Just a few weeks ago, we reported that the FDA had missed a January 15 deadline to submit a new agreement on medical device fees to U.S. lawmakers. Well, apparently negotiations are over. The FDA and medical device makers have reached an agreement on the fees.
Device makers will double product review fees paid to U.S. regulators over the next five years to $595 million. The deal is intended to ensure faster and more predictable evaluations, the FDA said, wrote Bloomberg Businessweek.
The deal must be authorized by Congress and replaces the arrangement that cost device makers $287 million over the last five years, said Businessweek. That deal expires September 30th.
Under a law enacted in 2007, the industry group—led by Johnson & Johnson and Medtronic Inc.—was charged $295 million over the five-year period since, to ensure that device products were reviewed in a time-appropriate way.
The FDA originally sought $805 million over the next five years to add 225-331 new staff members to respond to industry and Congressional complaints that its current device approval system is far too slow. On December 6th, industry announced it planned to only pay $447 million.
This provisional agreement comes after one year of negotiations between the medical device industry and the FDA. The Agency believes it strikes a well thought out balance between what the FDA can practically accomplish with the available funds, and what the industry agreed to pay. There would be greater predictability, transparency and accountability, resulting from a more structured pre-submission process and earlier and closer liaisons between submitters and the FDA.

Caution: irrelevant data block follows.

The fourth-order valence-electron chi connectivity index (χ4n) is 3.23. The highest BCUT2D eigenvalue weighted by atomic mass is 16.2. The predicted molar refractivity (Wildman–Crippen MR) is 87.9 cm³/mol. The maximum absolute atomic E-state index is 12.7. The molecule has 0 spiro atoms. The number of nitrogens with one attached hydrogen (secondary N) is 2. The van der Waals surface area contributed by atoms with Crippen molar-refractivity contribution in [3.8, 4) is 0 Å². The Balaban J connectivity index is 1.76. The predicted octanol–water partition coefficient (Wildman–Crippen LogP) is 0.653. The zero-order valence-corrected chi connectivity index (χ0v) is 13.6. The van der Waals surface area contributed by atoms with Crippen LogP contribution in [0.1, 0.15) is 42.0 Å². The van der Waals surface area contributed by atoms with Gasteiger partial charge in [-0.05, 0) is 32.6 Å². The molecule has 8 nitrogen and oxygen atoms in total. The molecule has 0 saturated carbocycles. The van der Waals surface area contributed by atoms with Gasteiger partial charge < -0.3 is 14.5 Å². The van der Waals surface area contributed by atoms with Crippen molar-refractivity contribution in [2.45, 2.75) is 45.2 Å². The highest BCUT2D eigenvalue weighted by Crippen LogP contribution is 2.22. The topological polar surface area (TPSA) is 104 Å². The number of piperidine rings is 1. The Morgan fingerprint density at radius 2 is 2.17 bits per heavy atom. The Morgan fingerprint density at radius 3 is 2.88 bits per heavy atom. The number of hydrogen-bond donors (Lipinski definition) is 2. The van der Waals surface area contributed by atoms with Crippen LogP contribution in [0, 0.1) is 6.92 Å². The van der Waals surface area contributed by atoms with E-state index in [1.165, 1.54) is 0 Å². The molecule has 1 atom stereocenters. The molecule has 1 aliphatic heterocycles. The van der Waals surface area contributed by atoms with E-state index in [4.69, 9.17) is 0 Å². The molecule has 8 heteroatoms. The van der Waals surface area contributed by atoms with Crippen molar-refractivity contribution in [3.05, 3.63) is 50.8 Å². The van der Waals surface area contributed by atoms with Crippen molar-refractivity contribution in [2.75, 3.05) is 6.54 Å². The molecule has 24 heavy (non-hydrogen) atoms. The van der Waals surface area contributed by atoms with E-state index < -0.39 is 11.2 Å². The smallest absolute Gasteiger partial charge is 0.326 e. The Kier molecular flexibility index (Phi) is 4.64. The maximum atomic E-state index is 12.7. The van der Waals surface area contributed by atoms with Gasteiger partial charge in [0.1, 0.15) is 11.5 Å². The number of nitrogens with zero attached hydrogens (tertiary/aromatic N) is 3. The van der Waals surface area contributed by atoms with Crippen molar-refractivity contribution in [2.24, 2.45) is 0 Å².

The new arrangement, which has not yet been finalized, enables the agency to hire 200 full-time employees by the end of the five-year program, according to an FDA statement, said Businessweek. The agreement also mandates agency evaluators to meet with device makers in the middle of device review so that manufacturers have sufficient time to correct problems and create goals for the FDA to reduce review times, said Businessweek, citing a statement from the Advanced Medical Technology Association, an industry lobbyist.
FDA Commissioner Margaret A. Hamburg, M.D., said: “I want to commend my staff and representatives from industry for their tireless work and commitment to achieving an agreement in principle on medical device user fees. Reauthorization of this important program is an essential component for advancing medical device innovation.”
“If this is tied to faster, better visibility, more efficiency, it’s worth its weight in gold,” Thomas Gunderson, a Piper Jaffray & Co. analyst told Businessweek in a telephone. Gunderson noted that the FDA’s notoriously slow approval times—specifically in the past three years—has been problematic to medical device investment.
Under the agreement, medicine companies will pay more than $700 million in fiscal 2013 in fees, said Representative Joe Pitts (Pennsylvania-Republican) at the hearing, wrote Businessweek. Drug maker fees pay approximately 60 percent of the cost of agency reviews for proposed new medicines. User fees are “critical for the health of the pharmaceutical industry and the ability to bring new drugs to patients,” Geno Germano, Pfizer’s president and general manager of specialty care and oncology, told Businessweek.
The agreement is under examination by The House Energy and Commerce health subcommittee.